Servair chefs make a weekly ‘surprise’ appearance onboard an Air France flight

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By Raymond Kollau, airlinetrends.com

Food has become a new battleground for airlines with almost any major airline collaborating with a high-profile Michelin-star chef in order to lift the quality (and add credibility) of their inflight menus in Business and First.

Culinary theater
Besides upping the ante when it comes to the quality of food served to their premium passengers, airlines such as Turkish Airlines, Austrian (both served by DO&CO), Etihad and Gulf Air employ so-called Sky Chefs in order to provide an extra dimension to the inflight dining experience. Although the limitations of the onboard galley equipment allows onboard chefs to prepare little other than for example a fresh omelet egg for breakfast, they can customize the meals to passengers’ preferences, add a little culinary theater when serving the meals, and are more experienced in the precise handling of the galley equipment.

Micro events
Estonian Air, meanwhile, a few years ago came up with an innovative twist of the onboard chef concept. During one year, the airline each month asked a different Estonian restaurant to prepare a Business Class menu with the restriction that all participating restaurants had to stay within the same budget that Estonian Air reserves for its catering company, LSG Sky Chefs. Furthermore, each restaurant chef personally presented his or her menu to passengers onboard a monthly ‘gourmet flight’.

On a similar ‘experiential’ note, Virgin Australia in October 2013 surprised passengers on board a flight from Sydney to Perth with a traditional tiered-tray high tea service at 40,000 feet, designed and served by the airline’s resident chef, Luke Mangan.

Air France, meanwhile, had Michelin-starred French chef Michel Roth unveil his new gourmet creations to Air France Business class customers on board a Paris-Montreal flight in early 2013 (video here).

The airline has also listed Colin Peter Field, head bartender at the famous Hemingway Bar of the Ritz Hotel in Paris, to mix inflight cocktails for customers in La Première and Business class in November 2013 in what it called “Bar Hemingway in the Sky.” This collaboration will be continued in March of this year on an Air France flight from Paris to Tokyo, with additional destinations in 2014 to include Hong Kong, Sao Paulo, Shanghai, Moscow, Singapore, and Seoul.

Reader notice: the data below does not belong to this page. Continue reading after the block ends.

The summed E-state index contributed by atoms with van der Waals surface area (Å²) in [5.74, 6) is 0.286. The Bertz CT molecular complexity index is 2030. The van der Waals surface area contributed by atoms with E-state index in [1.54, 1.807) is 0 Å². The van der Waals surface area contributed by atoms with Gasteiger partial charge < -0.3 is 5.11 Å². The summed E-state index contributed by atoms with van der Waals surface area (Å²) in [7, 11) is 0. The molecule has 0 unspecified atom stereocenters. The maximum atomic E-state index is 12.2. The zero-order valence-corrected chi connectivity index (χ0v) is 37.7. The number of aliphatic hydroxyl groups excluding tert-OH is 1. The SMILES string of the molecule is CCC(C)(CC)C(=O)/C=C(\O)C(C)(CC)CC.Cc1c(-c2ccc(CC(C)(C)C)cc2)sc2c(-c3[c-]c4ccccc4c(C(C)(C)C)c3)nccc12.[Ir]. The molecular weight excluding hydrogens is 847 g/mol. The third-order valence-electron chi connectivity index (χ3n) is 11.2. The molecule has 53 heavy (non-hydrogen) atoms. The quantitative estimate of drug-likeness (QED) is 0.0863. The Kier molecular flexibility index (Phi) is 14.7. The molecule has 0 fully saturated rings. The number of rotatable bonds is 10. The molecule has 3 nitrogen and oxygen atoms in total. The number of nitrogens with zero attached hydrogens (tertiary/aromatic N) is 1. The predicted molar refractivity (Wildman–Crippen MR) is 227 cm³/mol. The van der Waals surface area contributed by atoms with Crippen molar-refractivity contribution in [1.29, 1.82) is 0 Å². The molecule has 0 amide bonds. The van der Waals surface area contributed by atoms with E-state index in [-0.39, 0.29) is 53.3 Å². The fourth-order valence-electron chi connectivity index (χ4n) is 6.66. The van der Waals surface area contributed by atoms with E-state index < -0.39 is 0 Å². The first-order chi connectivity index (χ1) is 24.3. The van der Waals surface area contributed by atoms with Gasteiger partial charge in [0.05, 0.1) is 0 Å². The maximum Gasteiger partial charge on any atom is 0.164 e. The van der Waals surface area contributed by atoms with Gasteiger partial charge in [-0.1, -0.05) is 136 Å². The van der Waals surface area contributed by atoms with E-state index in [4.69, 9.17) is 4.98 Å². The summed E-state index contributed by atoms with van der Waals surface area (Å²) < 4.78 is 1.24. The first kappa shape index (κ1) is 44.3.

Air France x Servair ‘chef onboard’
At the end of November, Air France and its catering subsidiary Servair launched a new initiative which is aimed to improve the culinary experience for passengers, gather direct feedback for Servair and train cabin crew on the spot.

Once a week, a chef from Servair boards a long-haul Air France flight and welcomes passengers in First and Business when they enter the aircraft. During the flight, the chef introduces passengers to the à la carte menus – current menus in First and Business have been created by respectively French Michelin-star heavyweight Joel Robuchon and winner of the Bocuse d’Or 2013 Thibaut Ruggeri – and help passengers make their choice shoud they wish to.

The chef also explains how Servair adapts to the constraints of airline catering on a daily basis and works together with the crew in the galley for heating and plating of the dishes. After dinner the chef makes a round in the cabin to gather passenger feedback on the dishes served. When new menus are added in Economy and Premium Economy, the chef also presents these to passengers travelling in these classes (video of the chef onboard service here).

In addition, beside adding a gourmet touch to the dining experience and collecting feedback, the chef onboard initiative is also a way for Air France and Servair to pass on the chef’s expertise and know-how to the crew, to ensure dishes are presented in an optimum way and to ensure a more consistent quality of service.

Says Michel Quissac, Servair’s Corporate Chef, “The special flights are a great opportunity to discuss with the crews as for instance the chefs can give them deeper explanations on the catering processes or the preparation of the meals. This is also a unique opportunity to get some direct feedback from the flight attendants, or to give them more concise explanations, for example how to set the ovens for a better result, depending on the meals served (e.g, fish, meat, chicken), or depending on the oven load factor.”

So far, about 10 Servair chefs have been onboard Air France ‘culinary flights’ to destinations such as New York, Shanghai and Abidjan (Ivory Coast) and the initiative will continue throughout 2014.

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